by Sorin Annuar
reviewed on PC
Antithesis of a shooter
Superhot is a creature at once original and derivative. It owes its core mechanic to previous FPS games, yet does something so refreshing that you’ll wonder why nobody has thought of it before.
Coming about from a 7-day game jam that the developers took part in - and subsequently crowd funded - Superhot is simple in execution, but masterfully presented. What on paper sounds like the antithesis of what a shooter should be: a fast-paced, relentless killing spree, is filtered down to its core components and into a tense crawl through time, where a single frame of animation in excruciatingly slow motion can mean the difference between life and death.
Like bullet time
The game introduces its concepts and rules at a gradual pace. Without spoiling anything, the mechanic of time not moving when you stay still is just the tip of the iceberg. Before the end of the game you will be the action choreographer in your own movie set pieces, of which every level is a reference to. This is probably the closest to Neo’s bullet time ability from The Matrix that you’ll experience, more so than the official Matrix games.
The game describes itself as a shooter, but it feels more like a puzzle FPS. A puzzle game with so many permutations in its solutions that part of the joy of replaying is to see if you can make the scenes cooler. As dull as it sounds, effective time management is the key to progression. Every action, even turning on the spot, makes time in the game move at a different pace. Grabbing a gun that an enemy you’ve just punched just dropped could be extremely risky if someone is already firing at you.
Each type of gun has its own characteristics and cooldown, as do melee weapons. Enemies will pick up weapons if disarmed or if a comrade drops theirs in death. The game’s pace is ironically closer to that of a survival horror game in places: you creep ever so slowly, turning around corners expecting enemies to appear out of nowhere. For a game that barely moves, it is surprisingly tense in places. One hit will kill, a rule that applies to both you and your enemies.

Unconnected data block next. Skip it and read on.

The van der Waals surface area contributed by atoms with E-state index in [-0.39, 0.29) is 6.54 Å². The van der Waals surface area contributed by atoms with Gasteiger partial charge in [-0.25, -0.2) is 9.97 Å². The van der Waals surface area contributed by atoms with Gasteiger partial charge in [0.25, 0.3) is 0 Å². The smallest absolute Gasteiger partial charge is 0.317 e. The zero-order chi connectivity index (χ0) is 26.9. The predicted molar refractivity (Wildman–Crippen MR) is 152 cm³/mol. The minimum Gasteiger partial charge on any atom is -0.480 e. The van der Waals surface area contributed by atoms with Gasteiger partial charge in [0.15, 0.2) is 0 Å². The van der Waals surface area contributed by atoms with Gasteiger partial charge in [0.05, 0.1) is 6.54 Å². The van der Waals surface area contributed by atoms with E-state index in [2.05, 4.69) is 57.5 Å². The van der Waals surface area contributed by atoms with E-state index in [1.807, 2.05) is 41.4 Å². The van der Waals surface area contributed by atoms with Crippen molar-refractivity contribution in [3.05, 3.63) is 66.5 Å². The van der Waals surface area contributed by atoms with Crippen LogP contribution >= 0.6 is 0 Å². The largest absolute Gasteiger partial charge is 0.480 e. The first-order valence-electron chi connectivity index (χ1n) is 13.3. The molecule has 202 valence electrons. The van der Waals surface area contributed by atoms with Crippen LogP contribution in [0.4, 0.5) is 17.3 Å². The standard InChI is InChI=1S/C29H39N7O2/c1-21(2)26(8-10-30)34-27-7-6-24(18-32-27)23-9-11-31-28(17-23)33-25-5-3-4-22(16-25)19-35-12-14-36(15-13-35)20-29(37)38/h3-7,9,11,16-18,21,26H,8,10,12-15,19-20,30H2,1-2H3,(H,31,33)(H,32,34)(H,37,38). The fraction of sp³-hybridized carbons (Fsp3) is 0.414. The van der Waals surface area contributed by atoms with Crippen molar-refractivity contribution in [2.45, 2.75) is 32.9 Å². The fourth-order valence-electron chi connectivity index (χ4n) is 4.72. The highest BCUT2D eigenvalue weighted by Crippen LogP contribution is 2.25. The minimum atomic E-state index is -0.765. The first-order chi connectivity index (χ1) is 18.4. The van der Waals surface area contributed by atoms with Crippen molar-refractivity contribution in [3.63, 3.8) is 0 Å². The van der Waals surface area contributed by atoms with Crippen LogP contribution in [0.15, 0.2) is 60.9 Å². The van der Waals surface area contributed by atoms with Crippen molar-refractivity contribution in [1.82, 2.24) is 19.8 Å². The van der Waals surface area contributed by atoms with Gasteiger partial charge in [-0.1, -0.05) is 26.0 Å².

The actual levels are wrapped in a narrative presented via a stylised DOS directory style interface, which is cleverer than it initially seems. What starts as a gimmick in storytelling soon turns into something much bigger and much more ‘meta’ than you would expect. This is well executed the first time around, though being able to just play the levels and skipping the narrative sections doesn’t appear to be an option. This conceit allows the levels themselves to just exist, without needing to really explain why one minute you’re in an office about to be attacked, throwing briefcases at enemies and the next you’re running along the top of a train about to get killed by an oncoming tunnel entrance. Enemies make no sound apart from the gunfire their weapons emit, so you are constantly vigilant, taking in your surroundings every few steps to make sure there isn’t one that is inches away from your face and about to one-hit kill you.
Visually the game has a strong, stark aesthetic which it consistently sticks with throughout the short play time – enemies are always red crystalline humanoid figures, and everything else is a weathered white – walls and cars have the same texture, making the game world feel like it’s been frozen in time. Music is practically non-existent for most of the game, but it does make the sound design stand out all the more for it; there is an audible click when guns are ready to fire again, enemies perish accompanied by a distinctive sound of glass shattering, and katanas make a satisfying metallic twang when they’ve been thrown through someone and embedded themselves in the floor or wall.
Up there with Portal
Superhot can be completed in one sitting, but you will be talking about this game and telling your friends about it for a while after. There are challenge modes unlocked once you’ve completed the main game and the game actively encourages you to upload your replays to its dedicated site, killstagram.com. As a shooter, it’s an oddity, a gimmick that may not appeal to people who want to shoot things. As a puzzle game, it’s up there with Portal. Whatever Superhot Team work on next will definitely be worth keeping an eye out for, especially if it’s anything as exhilarating as this game.
Original and refreshing
A bit short